There are so many posts for white belts about what not to do in class, advice on how to approach class,  and even pages with several links about classroom do’s and don’ts; however, there’s not quite so much advice about white belt etiquette online.  After an amusing thread over on, I wanted to give advice to white belts about how to act online so that I’m not just saying don’t be annoying, or as Wil Wheaton would say:

1. Don’t post about who you tapped out at your gym
A new white belt finally taps out someone and they post about it on the Internet, writing a thread entitled “Tapped out 3 guys at my gym.” It is met with negativity and the white belt is bewildered. Why?

The above makes it sound like “Omg I won at BJJ!” like tapping is the Most Important Thing. At the gym it shouldn’t be about winning or losing – it’s about learning. If you tap you learn. Besides, you have no idea how hard or light the person at your gym was actually going against you, especially if they’re upper belts. Post about tapping someone out in a competition. In competition, they’re giving their all.

Now, it’s different if you are posting about the entire evening and you post about each rolling session and include it as extra information, but when you go on a forum and your title is “Finally tapped out a blue belt” it feels douchey. Leading me to point two:

2. Don’t post that you (almost) tapped out your instructor
I guarantee your instructor was going at maybe 10% with you. You were not a challenge for them. It’s the equivalent of a chessmaster playing with a child. Unless you’re the Josh Waitzkin (who inspired the movie Searching for Bobby Fischer) of white belts, you didn’t almost do crap. They let you have it. Recognize that and don’t be “proud” of it and boast about it on the Internet.

Side note: Josh Waitzkin is a brown BLACK belt in BJJ studying under Marcelo Garcia

3. Don’t ask if it’s possible to get your X belt in a super short amount of time
This makes you sound like a belt chaser – someone who doesn’t really care about getting better, only about getting belts. It’s usually followed by a sad comment by the white-belt who just was over excited and wants to be the best X belt there is, but was “just wondering.” That’s why I’m cautioning you about it. This is what it sounds like: “Is it possible to get a blue belt in 1 month? What if I train every day for 8 hours a day???? What if I take steroids??? What if I stop sleeeeeping? BJJ IS MY LIFE!!!!!!”

I recognize that it is valid and reasonable to ask normal progression times, but when it is asked a CERTAIN WAY it tends to receive these types of responses. Asking people “How long does it normally take to get to X belt” does not usually incur negative feedback.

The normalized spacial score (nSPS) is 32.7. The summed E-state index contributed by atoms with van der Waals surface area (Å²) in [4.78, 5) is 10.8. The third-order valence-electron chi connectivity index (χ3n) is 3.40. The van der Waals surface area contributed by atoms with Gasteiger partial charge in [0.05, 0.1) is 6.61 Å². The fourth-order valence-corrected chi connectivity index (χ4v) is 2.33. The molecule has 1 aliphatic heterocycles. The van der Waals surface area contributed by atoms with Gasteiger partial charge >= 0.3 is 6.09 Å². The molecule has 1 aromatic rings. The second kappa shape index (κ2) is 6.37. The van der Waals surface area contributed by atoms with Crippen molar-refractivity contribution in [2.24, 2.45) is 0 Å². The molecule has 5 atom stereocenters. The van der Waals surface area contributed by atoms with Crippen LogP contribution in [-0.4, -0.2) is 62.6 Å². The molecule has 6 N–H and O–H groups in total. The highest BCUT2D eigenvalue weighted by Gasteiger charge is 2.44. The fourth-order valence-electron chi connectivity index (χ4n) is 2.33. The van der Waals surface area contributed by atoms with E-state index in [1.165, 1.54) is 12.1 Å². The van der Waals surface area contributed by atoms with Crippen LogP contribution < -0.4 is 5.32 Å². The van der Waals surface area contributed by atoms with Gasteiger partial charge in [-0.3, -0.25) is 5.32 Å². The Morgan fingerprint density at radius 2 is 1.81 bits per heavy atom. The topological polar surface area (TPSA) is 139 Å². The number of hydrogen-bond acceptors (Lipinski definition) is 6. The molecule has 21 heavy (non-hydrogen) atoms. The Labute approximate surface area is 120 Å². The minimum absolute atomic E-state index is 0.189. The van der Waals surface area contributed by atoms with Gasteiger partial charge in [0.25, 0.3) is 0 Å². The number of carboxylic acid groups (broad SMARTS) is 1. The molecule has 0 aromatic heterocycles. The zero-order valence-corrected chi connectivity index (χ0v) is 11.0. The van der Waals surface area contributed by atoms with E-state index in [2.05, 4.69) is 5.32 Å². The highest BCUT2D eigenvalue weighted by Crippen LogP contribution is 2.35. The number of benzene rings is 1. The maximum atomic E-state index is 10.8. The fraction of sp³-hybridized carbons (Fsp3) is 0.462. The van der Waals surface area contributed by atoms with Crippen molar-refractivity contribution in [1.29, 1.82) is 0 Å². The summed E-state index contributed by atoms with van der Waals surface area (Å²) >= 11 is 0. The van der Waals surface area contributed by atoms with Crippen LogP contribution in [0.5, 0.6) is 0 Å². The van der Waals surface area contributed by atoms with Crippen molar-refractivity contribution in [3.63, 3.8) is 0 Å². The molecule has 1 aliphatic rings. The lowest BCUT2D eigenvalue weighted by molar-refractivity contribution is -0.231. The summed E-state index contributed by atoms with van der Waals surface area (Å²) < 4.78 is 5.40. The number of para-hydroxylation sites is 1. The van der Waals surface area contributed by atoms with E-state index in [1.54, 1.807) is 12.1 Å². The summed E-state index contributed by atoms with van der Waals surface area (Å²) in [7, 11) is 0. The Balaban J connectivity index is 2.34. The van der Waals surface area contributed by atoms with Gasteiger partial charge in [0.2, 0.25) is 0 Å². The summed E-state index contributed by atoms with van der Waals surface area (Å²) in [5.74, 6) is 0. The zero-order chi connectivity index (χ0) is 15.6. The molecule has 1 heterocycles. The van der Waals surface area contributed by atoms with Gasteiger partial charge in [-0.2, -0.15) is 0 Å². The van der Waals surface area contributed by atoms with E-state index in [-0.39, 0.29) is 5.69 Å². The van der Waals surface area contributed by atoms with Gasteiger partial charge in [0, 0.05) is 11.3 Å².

4. Don’t bitch that you’re not getting better
BJJ is HARD. It takes TIME. There is a reason that it takes 10+ years for most people to get their black belt. Sadly, I’ve seen white belts complain that they’re not seeing progress, even though they started a whole week ago. >_< It is annoying and unrealistic. Don’t cry about not getting better after 3 or 4 classes, or even 15 classes.

5. Don’t bitch that you haven’t gotten your blue belt yet
When you go on and on about how awesome you are and how you’re so much better than so-and-so who just got promoted to blue belt, it makes you sound bitter. It’s very possible that attitude might play a part in belt promotions, and if you act like this in person, it’s no wonder you didn’t get promoted. And similarly:

6. Don’t question someone else’s rank
This is EXTREMELY rude. By doing this you are not just questioning the person, but the instructor who awarded the rank. In the end it is the instructor whose name is on the line – whose reputation is on the line. You are a white belt. You are new. You don’t know who deserves what rank. Period.

7. Don’t badmouth your former school/instructor online
It’s one thing to have a bad experience and write about it in an objective way, but unfortunately there are too many people who badmouth old schools. It’s like badmouthing an ex online and naming names – uncouth and leaves a bad taste in everyone’s mouth.

8. Don’t use the phrase: “watering down the art”
This is usually used in conjunction with a) questioning someone else’s rank b) badmouthing a former instructor. Example: “Hi, I’m random white belt. I was wondering – is it normal for someone to get their blue belt in 6 months? I think my old instructor is handing out belts really fast. I love BJJ and am concerned about the watering down of the art.”


The last one was maybe a just-me thing, but all the others hold true. BJJ is really exciting – and it’s so exciting that you’ll likely want to talk about it all the time, post about it online, and even start a blog about it! I started my blog as a newbie white belt, and some of the guiding principles I used may help you:

1. White belts are no experts in BJJ
I’m well versed in my field: training English teachers. Things I could comment on with expertise: teaching methodology, classroom management, and student-teacher interaction. There may be some overlap in your expertise, and feel free to comment on that, but watch out for sounding like an expert white belt.

2. Try not to complain
Talk about your limitations, just don’t whine about them. I have always tried to be realistic about my body and its capabilities. For example, when I started, I weighed 205 lbs. I was a large girl in class. Sometimes I would talk about how something felt embarrassing, or that I just couldn’t do something, or even that I cried in class. I tried not to complain, but rather to present myself as a human being with ups and downs.

My hope is that if you are a white belt reading this, you will take these suggestions to heart. Hopefully it will save you some potentially uncomfortable or confrontational interactions online. So I now ask the question:

What advice would you give white belts about online behavior?